I am surprised that the Towson Times (Feb. 15) would endorse the medical marijuana bill favored by state Del. Dan Morhaim (HB1158) and not endorse the medical marijuana bill (HB1024) favored by Dr. Joshua Sharfstein, secretary of the Maryland Department of Health and Mental Hygiene.
Sharfstein has an outstanding record in protecting public health from untoward side effects of drugs and other consumer products, and there is ample reason to believe his stance on medical marijuana is based on similar concerns.
As the Baltimore City health commissioner, Sharfstein pursued the mysterious cause of lead poisoning affecting Asian children in the city, determining that it resulted from imported children's eye makeup.
He fought against the marketing of over-the-counter cold medicines to infants and toddlers, medications for which the risk versus benefit for that age group was untenable. Because of his leadership on that issue, the American Academy of Pediatrics pressured the FDA to issue an advisory stating that "children younger than 2 years should not be given cold medications because of serious and life-threatening side effects."
Maryland should be proud to have him fighting for us.
What, you may think, could be Dr. Sharfstein's concerns about marijuana?
For starters, this is a drug that is commonly perceived as being safe but for which too few scientific studies have been conducted as to all the risks and benefits.
My understanding of what Dr. Sharfstein proposes is to provide a mechanism to acquire scientific data, by facilitating studies at our in-state academic institutions. Those studies would be conducted by professionals well-versed in the requirements of clinical trials, and the data would be collected and analyzed accordingly.
In Morhaim's proposed bill, the average physician who has never put together a clinical trial could be in charge of prescribing the drug and monitoring the outcome of its use. Morhaim's worry about academic institutions being able to legally acquire marijuana for scientific study seems specious, when the federal government is currently sponsoring NIH-funded clinical trials of this drug.
Some of the risks of marijuana have been well-studied, most notably its propensity to trigger symptoms of psychosis and, in some, the life-long psychotic disorder schizophrenia. (A documentary on the subject, "The Downside of High," is available on the Canadian Broadcasting Co. website and as a trailer on Youtube.
Google "paranoid" and "marijuana" and see how many posts there are on message boards on the subject. Cardiac side effects (episodes of a racing heart) are also noted. The oft-touted use for glaucoma is not endorsed by the Glaucoma Research Foundation, because maintaining a consistently low ocular pressure would require smoking six to eight times per day, and some data have indicated the high rebound pressure can be harmful if marijuana is not constantly smoked. Other available medications are much more effective.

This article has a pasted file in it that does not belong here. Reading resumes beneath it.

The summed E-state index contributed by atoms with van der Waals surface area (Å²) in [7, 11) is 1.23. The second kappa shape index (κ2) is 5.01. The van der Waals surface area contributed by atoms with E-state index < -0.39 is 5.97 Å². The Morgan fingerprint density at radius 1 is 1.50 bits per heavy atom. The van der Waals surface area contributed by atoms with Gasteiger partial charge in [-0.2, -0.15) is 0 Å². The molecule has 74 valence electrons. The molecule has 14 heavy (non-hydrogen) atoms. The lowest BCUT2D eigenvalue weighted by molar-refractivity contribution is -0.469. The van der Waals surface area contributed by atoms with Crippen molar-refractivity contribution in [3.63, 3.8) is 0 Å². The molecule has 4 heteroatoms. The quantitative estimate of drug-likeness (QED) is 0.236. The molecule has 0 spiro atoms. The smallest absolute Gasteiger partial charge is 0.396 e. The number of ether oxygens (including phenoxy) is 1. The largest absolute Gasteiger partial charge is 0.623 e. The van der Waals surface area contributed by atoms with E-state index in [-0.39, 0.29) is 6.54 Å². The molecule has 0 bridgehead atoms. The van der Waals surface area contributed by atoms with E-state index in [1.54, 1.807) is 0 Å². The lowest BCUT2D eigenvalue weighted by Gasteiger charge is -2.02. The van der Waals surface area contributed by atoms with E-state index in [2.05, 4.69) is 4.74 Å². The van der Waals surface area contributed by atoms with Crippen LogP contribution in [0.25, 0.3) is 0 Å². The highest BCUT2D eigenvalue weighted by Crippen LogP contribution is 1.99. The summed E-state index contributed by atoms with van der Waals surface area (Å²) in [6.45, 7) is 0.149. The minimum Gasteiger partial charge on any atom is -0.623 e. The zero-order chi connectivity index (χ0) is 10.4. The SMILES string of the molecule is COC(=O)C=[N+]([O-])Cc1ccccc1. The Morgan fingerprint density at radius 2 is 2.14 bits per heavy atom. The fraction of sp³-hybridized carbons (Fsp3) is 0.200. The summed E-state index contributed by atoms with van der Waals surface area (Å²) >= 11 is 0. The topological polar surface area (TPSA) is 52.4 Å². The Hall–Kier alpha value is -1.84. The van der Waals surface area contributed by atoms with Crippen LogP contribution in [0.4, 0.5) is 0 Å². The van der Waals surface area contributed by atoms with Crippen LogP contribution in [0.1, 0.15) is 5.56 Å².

In the area of its anti-nausea effects there is promise, but one study indicated that while the active ingredient of marijuana improves the taste of food for cancer patients, it did not increase the number of calories consumed.
Unfortunately, no adequately-sized study has investigated whether marijuana actually improves outcome in patients with cancer. And because of its anti-nausea effects, there is always the risk that a doctor in Maryland may decide that prescribing it for nausea during pregnancy would be a good idea. But if they were diligent, they would find a large study out of Hawaii which determined that mothers who smoked marijuana during their pregnancy were much more likely to deliver infants with congenital heart and gastrointestinal defects.
Fortunately, the 2012 version of Morhaim's bill contains protections against the possibility of such negligence in the form of requirements that prescribing physicians be trained on risks and benefits of this drug. Notably, neither his 2010 nor 2011 medical marijuana bills contained such a provision.
Thus, this extended process of lawmaking had a positive consequence.
Unfortunately, none of the three bills before the House contain a provision for educating the public as to the risk-benefit considerations with marijuana.
This is a concern regarding youth, who see marijuana as safe because of its "medicinal" properties. Marijuana use in teens has been on the increase for the past two years, according to studies put out by the Institute for Social Research at the University of Michigan.
The psychiatric consequences of this drug can be harsh on the developing brain, and education on this subject should be mandatory starting in middle school. I would like to see "The Downside of High" shown in health education and psychology classes.
Yet there has been a sea-change in the past few years concerning drug education. Where it once was common, even fashionable, to be outspoken about drug abuse, the end of the "war of drugs" also marked the end of aggressive drug-education efforts.
The Towson I know is capable of better than that.
Christine Miller, Ph.D
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